Both Embiid and Okafor finished the game with double-doubles: 25 points, 10 rebounds and four assists for Embiid; 16 points, 13 rebounds and two blocks for Okafor. 

“I thought they played well together,” Vucevic said. “I thought it was tough to guard them because they’re both really good offensively.”

Okafor credited his friendship with Embiid, which dates back to high school, as a key to coexisting well on the court. Both emphasized their off-the-court relationship would help them in a game situation. 

“I think the communication piece went really well,” Okafor said. “He was talking to me, I was talking to him.”

Scoring and communication always seemed to be the easier parts of the pairing to tackle. Defense, though, was the challenge given that one of the centers would have to guard the four spot. Okafor noted their transition D as an area that needs improvement.

“We’re both used to going right to the rim,” Okafor said. “I think I had a couple easy buckets. That’s something we’ll be able to fix.” 

Brown had based his decision of when to play Embiid and Okafor together on the matchups. While the two could boast their own edge on the offensive end, Brown didn’t want to play them in a scenario in which they’d be at a huge defensive disadvantage.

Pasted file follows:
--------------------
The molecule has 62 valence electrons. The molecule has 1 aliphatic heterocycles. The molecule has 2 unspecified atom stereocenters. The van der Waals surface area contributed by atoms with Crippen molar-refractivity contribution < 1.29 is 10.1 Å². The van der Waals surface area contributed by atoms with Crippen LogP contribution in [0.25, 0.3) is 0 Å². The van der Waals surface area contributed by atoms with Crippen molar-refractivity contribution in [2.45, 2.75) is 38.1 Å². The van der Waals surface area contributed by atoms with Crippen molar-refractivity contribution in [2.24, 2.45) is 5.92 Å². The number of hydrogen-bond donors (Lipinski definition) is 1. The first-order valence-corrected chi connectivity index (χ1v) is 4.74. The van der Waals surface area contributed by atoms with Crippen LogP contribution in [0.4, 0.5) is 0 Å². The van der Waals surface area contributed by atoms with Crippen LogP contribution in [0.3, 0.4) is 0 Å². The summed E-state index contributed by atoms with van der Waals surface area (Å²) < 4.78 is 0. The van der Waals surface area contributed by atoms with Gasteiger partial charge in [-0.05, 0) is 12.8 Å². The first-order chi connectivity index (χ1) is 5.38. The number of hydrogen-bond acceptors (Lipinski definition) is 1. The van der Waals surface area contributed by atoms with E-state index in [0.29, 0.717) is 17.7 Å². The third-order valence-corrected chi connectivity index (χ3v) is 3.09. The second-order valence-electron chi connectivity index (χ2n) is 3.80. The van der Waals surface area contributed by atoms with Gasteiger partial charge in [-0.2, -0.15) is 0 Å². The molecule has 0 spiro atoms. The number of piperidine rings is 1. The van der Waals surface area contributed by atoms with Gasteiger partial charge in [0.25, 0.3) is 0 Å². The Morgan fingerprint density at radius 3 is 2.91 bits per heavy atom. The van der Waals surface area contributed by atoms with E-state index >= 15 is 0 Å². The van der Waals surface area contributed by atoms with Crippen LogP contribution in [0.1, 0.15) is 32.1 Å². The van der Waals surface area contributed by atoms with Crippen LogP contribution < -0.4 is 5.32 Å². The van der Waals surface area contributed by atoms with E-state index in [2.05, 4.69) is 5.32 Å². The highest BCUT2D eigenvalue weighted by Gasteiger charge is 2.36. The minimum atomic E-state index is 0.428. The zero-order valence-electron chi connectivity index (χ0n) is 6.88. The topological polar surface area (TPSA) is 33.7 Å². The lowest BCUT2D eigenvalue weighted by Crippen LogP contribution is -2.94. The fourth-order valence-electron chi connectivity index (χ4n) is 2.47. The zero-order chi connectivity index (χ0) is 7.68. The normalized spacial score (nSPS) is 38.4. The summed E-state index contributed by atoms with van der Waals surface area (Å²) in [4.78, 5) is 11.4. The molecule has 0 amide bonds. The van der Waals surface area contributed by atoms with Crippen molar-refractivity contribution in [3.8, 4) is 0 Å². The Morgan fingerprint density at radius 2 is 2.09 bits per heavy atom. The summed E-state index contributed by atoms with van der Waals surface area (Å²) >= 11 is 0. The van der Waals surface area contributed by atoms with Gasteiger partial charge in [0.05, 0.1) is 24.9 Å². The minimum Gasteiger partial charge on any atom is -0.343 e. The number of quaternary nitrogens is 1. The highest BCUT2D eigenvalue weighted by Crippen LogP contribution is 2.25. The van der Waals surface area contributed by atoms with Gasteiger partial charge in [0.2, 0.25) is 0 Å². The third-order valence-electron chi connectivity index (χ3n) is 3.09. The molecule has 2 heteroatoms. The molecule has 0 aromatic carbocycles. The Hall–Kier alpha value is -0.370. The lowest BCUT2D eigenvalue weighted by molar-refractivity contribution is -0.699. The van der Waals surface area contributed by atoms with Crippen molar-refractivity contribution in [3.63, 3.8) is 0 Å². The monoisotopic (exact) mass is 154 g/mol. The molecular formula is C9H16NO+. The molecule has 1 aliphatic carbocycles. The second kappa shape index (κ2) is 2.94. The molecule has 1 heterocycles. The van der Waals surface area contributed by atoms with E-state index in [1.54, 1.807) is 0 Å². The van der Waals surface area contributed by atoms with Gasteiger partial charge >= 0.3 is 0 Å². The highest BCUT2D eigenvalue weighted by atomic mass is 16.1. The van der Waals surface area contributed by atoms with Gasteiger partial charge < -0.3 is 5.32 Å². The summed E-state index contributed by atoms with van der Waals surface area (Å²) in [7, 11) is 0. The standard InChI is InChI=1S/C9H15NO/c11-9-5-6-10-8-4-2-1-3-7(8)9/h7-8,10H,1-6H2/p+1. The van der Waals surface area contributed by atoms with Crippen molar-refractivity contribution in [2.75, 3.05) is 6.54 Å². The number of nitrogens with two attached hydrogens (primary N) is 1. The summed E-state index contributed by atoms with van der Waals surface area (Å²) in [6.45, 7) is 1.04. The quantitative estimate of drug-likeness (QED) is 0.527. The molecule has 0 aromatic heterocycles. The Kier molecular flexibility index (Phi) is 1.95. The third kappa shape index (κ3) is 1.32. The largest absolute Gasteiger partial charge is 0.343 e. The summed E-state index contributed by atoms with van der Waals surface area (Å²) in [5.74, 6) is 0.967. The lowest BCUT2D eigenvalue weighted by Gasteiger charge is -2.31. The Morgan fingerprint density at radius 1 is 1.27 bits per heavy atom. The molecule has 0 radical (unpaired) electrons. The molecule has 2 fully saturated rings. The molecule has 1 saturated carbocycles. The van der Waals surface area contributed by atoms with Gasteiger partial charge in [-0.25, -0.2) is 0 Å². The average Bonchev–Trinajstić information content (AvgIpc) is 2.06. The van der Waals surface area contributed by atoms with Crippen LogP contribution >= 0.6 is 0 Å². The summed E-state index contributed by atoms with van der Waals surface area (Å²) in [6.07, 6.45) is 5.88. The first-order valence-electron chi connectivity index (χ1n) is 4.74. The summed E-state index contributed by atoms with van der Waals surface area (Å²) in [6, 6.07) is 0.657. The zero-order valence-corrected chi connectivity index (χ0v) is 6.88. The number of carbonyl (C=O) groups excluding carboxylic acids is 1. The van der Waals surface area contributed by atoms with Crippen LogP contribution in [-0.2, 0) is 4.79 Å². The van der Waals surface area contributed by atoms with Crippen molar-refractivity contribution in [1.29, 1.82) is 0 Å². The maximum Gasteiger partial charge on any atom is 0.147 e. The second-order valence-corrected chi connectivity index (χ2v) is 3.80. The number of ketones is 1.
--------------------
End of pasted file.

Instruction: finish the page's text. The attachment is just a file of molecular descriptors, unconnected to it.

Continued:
“It’s not offense to me, it’s defense. That’s the thing that is most challenging,” Brown said. “We want to play fast. We want to put points on the board. You don’t want to play in the 80s. You don’t want to do that, that’s not our sport anymore. So you want to make sure that you're capable of guarding the opposition.”

Vucevic noticed the challenge from an opposing perspective. He understands the necessary changes since playing alongside Biyombo.  

“It takes time for them to get adjusted, especially for the guy that will be playing the four defensively,” Vucevic said. “They’re not used to that because they always back down to the paint guarding the fives. It’s a different look. They have to work on it, communicate, and I think they’ll be fine.” 

On a night with few highlights in a 17-point blowout loss, Brown was able to take away a positive from this anticipated duo.

"I thought Jahlil and Joel did a really good job," he said. 

Sixers Notes: Joel Embiid unhappy with effort; Robert Covington hurt

Sixers Notes: Joel Embiid unhappy with effort; Robert Covington hurt

Joel Embiid didn’t see four quarters of basketball from the Sixers in their 105-88 loss to the Magic Friday night (see Instant Replay). Their efforts were inconsistent as they fell flat in long stretches and allowed the Magic to build up double-digit leads as high as 29 points.

The Sixers gave up a 16-0 run in the first and shot just 6 for 26 (23.1 percent) in the quarter. The Magic, who had lost a one-point game to the Grizzlies in Memphis the night before, rallied together to seize this opportunity.